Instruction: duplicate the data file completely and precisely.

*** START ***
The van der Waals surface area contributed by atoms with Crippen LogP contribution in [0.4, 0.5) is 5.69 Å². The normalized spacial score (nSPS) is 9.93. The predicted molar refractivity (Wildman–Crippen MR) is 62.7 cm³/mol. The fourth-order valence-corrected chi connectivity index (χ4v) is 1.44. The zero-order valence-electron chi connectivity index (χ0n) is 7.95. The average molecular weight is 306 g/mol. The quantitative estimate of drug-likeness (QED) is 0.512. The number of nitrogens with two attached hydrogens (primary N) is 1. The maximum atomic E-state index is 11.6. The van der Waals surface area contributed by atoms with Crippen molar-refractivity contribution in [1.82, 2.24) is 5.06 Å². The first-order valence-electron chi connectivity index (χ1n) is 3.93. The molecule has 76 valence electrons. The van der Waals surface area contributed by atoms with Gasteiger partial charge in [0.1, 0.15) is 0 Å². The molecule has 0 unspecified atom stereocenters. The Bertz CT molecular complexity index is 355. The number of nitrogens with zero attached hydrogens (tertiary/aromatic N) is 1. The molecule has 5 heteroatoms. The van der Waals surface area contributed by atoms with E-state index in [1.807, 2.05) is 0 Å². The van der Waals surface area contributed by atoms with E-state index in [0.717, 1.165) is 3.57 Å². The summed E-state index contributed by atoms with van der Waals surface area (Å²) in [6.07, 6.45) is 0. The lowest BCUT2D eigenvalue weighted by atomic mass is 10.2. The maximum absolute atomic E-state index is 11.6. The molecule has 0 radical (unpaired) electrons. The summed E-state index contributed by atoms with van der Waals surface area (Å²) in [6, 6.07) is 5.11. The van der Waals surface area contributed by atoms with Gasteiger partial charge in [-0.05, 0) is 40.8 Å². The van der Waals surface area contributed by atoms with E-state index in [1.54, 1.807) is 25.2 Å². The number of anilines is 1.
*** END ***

The van der Waals surface area contributed by atoms with Crippen LogP contribution in [0.4, 0.5) is 5.69 Å². The normalized spacial score (nSPS) is 9.93. The predicted molar refractivity (Wildman–Crippen MR) is 62.7 cm³/mol. The fourth-order valence-corrected chi connectivity index (χ4v) is 1.44. The zero-order valence-electron chi connectivity index (χ0n) is 7.95. The average molecular weight is 306 g/mol. The quantitative estimate of drug-likeness (QED) is 0.512. The number of nitrogens with two attached hydrogens (primary N) is 1. The maximum atomic E-state index is 11.6. The van der Waals surface area contributed by atoms with Crippen molar-refractivity contribution in [1.82, 2.24) is 5.06 Å². The first-order valence-electron chi connectivity index (χ1n) is 3.93. The molecule has 76 valence electrons. The van der Waals surface area contributed by atoms with Gasteiger partial charge in [0.1, 0.15) is 0 Å². The molecule has 0 unspecified atom stereocenters. The Bertz CT molecular complexity index is 355. The number of nitrogens with zero attached hydrogens (tertiary/aromatic N) is 1. The molecule has 5 heteroatoms. The van der Waals surface area contributed by atoms with E-state index in [1.807, 2.05) is 0 Å². The van der Waals surface area contributed by atoms with E-state index in [0.717, 1.165) is 3.57 Å². The summed E-state index contributed by atoms with van der Waals surface area (Å²) in [6.07, 6.45) is 0. The lowest BCUT2D eigenvalue weighted by atomic mass is 10.2. The maximum absolute atomic E-state index is 11.6. The molecule has 0 radical (unpaired) electrons. The summed E-state index contributed by atoms with van der Waals surface area (Å²) in [6, 6.07) is 5.11. The van der Waals surface area contributed by atoms with Gasteiger partial charge in [-0.05, 0) is 40.8 Å². The van der Waals surface area contributed by atoms with E-state index in [1.54, 1.807) is 25.2 Å². The number of anilines is 1.